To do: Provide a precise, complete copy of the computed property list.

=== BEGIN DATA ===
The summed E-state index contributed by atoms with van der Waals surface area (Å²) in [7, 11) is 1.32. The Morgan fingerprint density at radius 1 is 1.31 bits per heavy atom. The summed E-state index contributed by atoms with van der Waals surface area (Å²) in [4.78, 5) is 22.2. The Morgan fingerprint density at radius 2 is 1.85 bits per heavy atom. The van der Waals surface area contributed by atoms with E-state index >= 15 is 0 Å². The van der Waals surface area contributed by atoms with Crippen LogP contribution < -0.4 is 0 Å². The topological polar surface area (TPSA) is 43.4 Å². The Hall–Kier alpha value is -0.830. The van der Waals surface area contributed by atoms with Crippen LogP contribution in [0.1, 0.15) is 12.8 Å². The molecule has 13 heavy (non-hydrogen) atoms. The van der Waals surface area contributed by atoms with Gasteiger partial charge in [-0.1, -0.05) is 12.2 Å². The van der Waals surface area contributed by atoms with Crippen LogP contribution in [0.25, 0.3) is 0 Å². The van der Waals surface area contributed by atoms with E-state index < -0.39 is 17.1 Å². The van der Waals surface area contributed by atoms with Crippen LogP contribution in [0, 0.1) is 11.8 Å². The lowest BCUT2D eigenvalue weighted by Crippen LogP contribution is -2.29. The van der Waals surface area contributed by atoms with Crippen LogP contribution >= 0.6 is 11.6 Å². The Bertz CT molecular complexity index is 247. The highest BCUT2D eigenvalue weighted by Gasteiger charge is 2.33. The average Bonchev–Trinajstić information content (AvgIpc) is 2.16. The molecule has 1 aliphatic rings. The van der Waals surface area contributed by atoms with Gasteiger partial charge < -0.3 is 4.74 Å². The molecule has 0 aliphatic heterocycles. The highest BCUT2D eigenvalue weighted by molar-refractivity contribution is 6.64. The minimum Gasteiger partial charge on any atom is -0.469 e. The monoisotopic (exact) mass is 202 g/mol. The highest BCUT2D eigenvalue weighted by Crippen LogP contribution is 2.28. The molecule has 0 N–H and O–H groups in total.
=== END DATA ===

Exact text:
The summed E-state index contributed by atoms with van der Waals surface area (Å²) in [7, 11) is 1.32. The Morgan fingerprint density at radius 1 is 1.31 bits per heavy atom. The summed E-state index contributed by atoms with van der Waals surface area (Å²) in [4.78, 5) is 22.2. The Morgan fingerprint density at radius 2 is 1.85 bits per heavy atom. The van der Waals surface area contributed by atoms with E-state index >= 15 is 0 Å². The van der Waals surface area contributed by atoms with Crippen LogP contribution < -0.4 is 0 Å². The topological polar surface area (TPSA) is 43.4 Å². The Hall–Kier alpha value is -0.830. The van der Waals surface area contributed by atoms with Crippen LogP contribution in [0.1, 0.15) is 12.8 Å². The molecule has 13 heavy (non-hydrogen) atoms. The van der Waals surface area contributed by atoms with Gasteiger partial charge in [-0.1, -0.05) is 12.2 Å². The van der Waals surface area contributed by atoms with Crippen LogP contribution in [0.25, 0.3) is 0 Å². The van der Waals surface area contributed by atoms with E-state index < -0.39 is 17.1 Å². The van der Waals surface area contributed by atoms with Crippen LogP contribution in [0, 0.1) is 11.8 Å². The lowest BCUT2D eigenvalue weighted by Crippen LogP contribution is -2.29. The van der Waals surface area contributed by atoms with Crippen LogP contribution >= 0.6 is 11.6 Å². The Bertz CT molecular complexity index is 247. The highest BCUT2D eigenvalue weighted by Gasteiger charge is 2.33. The average Bonchev–Trinajstić information content (AvgIpc) is 2.16. The molecule has 1 aliphatic rings. The van der Waals surface area contributed by atoms with Gasteiger partial charge < -0.3 is 4.74 Å². The molecule has 0 aliphatic heterocycles. The highest BCUT2D eigenvalue weighted by molar-refractivity contribution is 6.64. The minimum Gasteiger partial charge on any atom is -0.469 e. The monoisotopic (exact) mass is 202 g/mol. The highest BCUT2D eigenvalue weighted by Crippen LogP contribution is 2.28. The molecule has 0 N–H and O–H groups in total.